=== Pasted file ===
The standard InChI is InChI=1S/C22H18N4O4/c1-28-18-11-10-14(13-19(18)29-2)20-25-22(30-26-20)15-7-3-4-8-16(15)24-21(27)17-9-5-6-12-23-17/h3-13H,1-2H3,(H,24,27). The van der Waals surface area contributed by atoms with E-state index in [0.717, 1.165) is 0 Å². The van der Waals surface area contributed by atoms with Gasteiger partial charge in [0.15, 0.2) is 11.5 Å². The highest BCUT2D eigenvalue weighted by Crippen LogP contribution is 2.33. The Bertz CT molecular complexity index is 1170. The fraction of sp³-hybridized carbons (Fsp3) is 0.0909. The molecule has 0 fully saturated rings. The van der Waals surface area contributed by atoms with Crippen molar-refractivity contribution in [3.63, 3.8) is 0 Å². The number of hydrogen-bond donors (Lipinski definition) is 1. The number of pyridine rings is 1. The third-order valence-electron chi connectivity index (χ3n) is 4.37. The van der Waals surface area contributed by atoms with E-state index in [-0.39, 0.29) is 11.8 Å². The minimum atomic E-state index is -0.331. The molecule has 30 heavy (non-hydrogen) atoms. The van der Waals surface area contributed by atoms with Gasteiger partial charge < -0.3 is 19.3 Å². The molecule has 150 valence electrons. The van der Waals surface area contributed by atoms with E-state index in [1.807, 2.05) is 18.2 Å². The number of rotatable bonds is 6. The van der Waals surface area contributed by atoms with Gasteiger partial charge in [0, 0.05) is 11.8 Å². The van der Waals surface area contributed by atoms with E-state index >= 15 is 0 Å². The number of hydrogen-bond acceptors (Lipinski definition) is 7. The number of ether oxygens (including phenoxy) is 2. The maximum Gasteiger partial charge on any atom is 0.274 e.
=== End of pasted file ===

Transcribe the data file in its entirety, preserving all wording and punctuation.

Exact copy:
The standard InChI is InChI=1S/C22H18N4O4/c1-28-18-11-10-14(13-19(18)29-2)20-25-22(30-26-20)15-7-3-4-8-16(15)24-21(27)17-9-5-6-12-23-17/h3-13H,1-2H3,(H,24,27). The van der Waals surface area contributed by atoms with E-state index in [0.717, 1.165) is 0 Å². The van der Waals surface area contributed by atoms with Gasteiger partial charge in [0.15, 0.2) is 11.5 Å². The highest BCUT2D eigenvalue weighted by Crippen LogP contribution is 2.33. The Bertz CT molecular complexity index is 1170. The fraction of sp³-hybridized carbons (Fsp3) is 0.0909. The molecule has 0 fully saturated rings. The van der Waals surface area contributed by atoms with Crippen molar-refractivity contribution in [3.63, 3.8) is 0 Å². The number of hydrogen-bond donors (Lipinski definition) is 1. The number of pyridine rings is 1. The third-order valence-electron chi connectivity index (χ3n) is 4.37. The van der Waals surface area contributed by atoms with E-state index in [-0.39, 0.29) is 11.8 Å². The minimum atomic E-state index is -0.331. The molecule has 30 heavy (non-hydrogen) atoms. The van der Waals surface area contributed by atoms with Gasteiger partial charge < -0.3 is 19.3 Å². The molecule has 150 valence electrons. The van der Waals surface area contributed by atoms with E-state index in [1.807, 2.05) is 18.2 Å². The number of rotatable bonds is 6. The van der Waals surface area contributed by atoms with Gasteiger partial charge in [0, 0.05) is 11.8 Å². The van der Waals surface area contributed by atoms with E-state index >= 15 is 0 Å². The number of hydrogen-bond acceptors (Lipinski definition) is 7. The number of ether oxygens (including phenoxy) is 2. The maximum Gasteiger partial charge on any atom is 0.274 e.